Body composition as a frailty marker for the elderly community
Authors Falsarella G, Gasparotto LPR, Barcelos CC, Coimbra IB, Moretto MC, Pascoa MA, Ferreira TCBR, Coimbra AMV
Received 14 March 2015
Accepted for publication 17 June 2015
Published 19 October 2015 Volume 2015:10 Pages 1661—1667
Checked for plagiarism Yes
Review by Single anonymous peer review
Peer reviewer comments 2
Editor who approved publication: Dr Richard Walker
Gláucia Regina Falsarella,1 Lívia Pimenta Renó Gasparotto,1 Caroline Coutinho Barcelos,2 Ibsen Bellini Coimbra,1,2 Maria Clara Moretto,1 Mauro Alexandre Pascoa,3 Talita C B Rezende Ferreira,1 Arlete Maria Valente Coimbra1,4
1Gerontology Program, Faculty of Medical Sciences, 2Department of Medical Clinics, Faculty of Medical Sciences, 3Department Biodynamics of Movement, Faculty of Physical Education, 4Family Health Program, Gerontology Program, Faculty of Medical Sciences, State University of Campinas (Unicamp), Campinas, São Paulo, Brazil
Background: Body composition (BC) in the elderly has been associated with diseases and mortality; however, there is a shortage of data on frailty in the elderly.
Objective: To investigate the association between BC and frailty, and identify BC profiles in nonfrail, prefrail, and frail elderly people.
Methods: A cross-sectional study comprising 235 elderly (142 females and 93 males) aged ≥65 years, from the city of Amparo, State of São Paulo, Brazil, was undertaken. Sociodemographic and cognitive features, comorbidities, medication, frailty, body mass index (BMI), muscle mass, fat mass, bone mass, and fat percent (%) data were evaluated. Aiming to examine the relationship between BC and frailty, the Mann–Whitney and Kruskal–Wallis nonparametric tests were applied. The statistical significance level was P<0.05.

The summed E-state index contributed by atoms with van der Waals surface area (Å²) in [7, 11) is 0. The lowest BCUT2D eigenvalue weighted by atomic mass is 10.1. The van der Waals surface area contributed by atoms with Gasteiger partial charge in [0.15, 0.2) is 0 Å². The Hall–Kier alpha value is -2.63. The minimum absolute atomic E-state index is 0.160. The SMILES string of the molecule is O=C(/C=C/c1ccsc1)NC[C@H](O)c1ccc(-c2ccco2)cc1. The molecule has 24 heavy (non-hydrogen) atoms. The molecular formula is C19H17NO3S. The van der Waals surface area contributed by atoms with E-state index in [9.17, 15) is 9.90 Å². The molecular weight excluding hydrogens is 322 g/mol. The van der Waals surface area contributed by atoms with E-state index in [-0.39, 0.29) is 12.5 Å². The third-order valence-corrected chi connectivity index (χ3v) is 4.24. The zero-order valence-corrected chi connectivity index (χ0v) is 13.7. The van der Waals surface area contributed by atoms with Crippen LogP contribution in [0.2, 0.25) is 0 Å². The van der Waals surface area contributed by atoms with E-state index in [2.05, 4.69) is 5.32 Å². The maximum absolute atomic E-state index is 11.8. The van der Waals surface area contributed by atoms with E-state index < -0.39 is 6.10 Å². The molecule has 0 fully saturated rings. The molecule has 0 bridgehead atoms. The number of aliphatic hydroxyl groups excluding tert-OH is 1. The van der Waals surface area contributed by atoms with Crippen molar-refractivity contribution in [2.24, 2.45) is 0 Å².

Results: The nonfrail elderly showed greater muscle mass and greater bone mass compared with the prefrail and frail ones. The frail elderly had greater fat % than the nonfrail elderly. There was a positive association between grip strength and muscle mass with bone mass (P<0.001), and a negative association between grip strength and fat % (P<0.001). Gait speed was positively associated with fat mass (P=0.038) and fat % (P=0.002). The physical activity level was negatively associated with fat % (P=0.022). The weight loss criterion was positively related to muscle mass (P<0.001), bone mass (P=0.009), fat mass (P=0.018), and BMI (P=0.003). There was a negative association between fatigue and bone mass (P=0.008).
Discussion: Frailty in the elderly was characterized by a BC profile/phenotype with lower muscle mass and lower bone mass and with a higher fat %. The BMI was not effective in evaluating the relationship between BC and frailty. The importance of evaluating the fat % was verified when considering the tissue distribution in the elderly BC.
Keywords: elderly, body composition, frailty
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